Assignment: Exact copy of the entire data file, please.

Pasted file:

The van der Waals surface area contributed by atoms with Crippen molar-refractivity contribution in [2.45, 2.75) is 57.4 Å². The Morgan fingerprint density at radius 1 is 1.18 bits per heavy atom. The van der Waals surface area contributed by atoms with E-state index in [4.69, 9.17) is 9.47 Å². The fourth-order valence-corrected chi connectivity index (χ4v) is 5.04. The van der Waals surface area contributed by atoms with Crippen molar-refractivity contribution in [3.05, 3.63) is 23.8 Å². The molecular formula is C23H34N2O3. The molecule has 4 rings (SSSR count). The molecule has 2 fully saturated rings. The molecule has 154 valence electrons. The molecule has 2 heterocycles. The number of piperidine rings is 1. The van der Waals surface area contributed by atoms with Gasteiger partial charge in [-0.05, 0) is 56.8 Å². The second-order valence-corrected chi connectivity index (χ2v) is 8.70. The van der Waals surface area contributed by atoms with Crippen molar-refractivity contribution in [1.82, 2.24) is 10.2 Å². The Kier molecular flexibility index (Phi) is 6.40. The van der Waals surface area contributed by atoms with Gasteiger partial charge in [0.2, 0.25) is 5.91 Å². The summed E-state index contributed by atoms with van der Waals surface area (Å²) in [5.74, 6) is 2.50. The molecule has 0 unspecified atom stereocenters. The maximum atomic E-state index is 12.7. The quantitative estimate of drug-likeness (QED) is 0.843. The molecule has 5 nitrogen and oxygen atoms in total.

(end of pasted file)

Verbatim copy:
The van der Waals surface area contributed by atoms with Crippen molar-refractivity contribution in [2.45, 2.75) is 57.4 Å². The Morgan fingerprint density at radius 1 is 1.18 bits per heavy atom. The van der Waals surface area contributed by atoms with E-state index in [4.69, 9.17) is 9.47 Å². The fourth-order valence-corrected chi connectivity index (χ4v) is 5.04. The van der Waals surface area contributed by atoms with Crippen molar-refractivity contribution in [3.05, 3.63) is 23.8 Å². The molecular formula is C23H34N2O3. The molecule has 4 rings (SSSR count). The molecule has 2 fully saturated rings. The molecule has 154 valence electrons. The molecule has 2 heterocycles. The number of piperidine rings is 1. The van der Waals surface area contributed by atoms with Gasteiger partial charge in [-0.05, 0) is 56.8 Å². The second-order valence-corrected chi connectivity index (χ2v) is 8.70. The van der Waals surface area contributed by atoms with Crippen molar-refractivity contribution in [1.82, 2.24) is 10.2 Å². The Kier molecular flexibility index (Phi) is 6.40. The van der Waals surface area contributed by atoms with Gasteiger partial charge in [0.2, 0.25) is 5.91 Å². The summed E-state index contributed by atoms with van der Waals surface area (Å²) in [5.74, 6) is 2.50. The molecule has 0 unspecified atom stereocenters. The maximum atomic E-state index is 12.7. The quantitative estimate of drug-likeness (QED) is 0.843. The molecule has 5 nitrogen and oxygen atoms in total.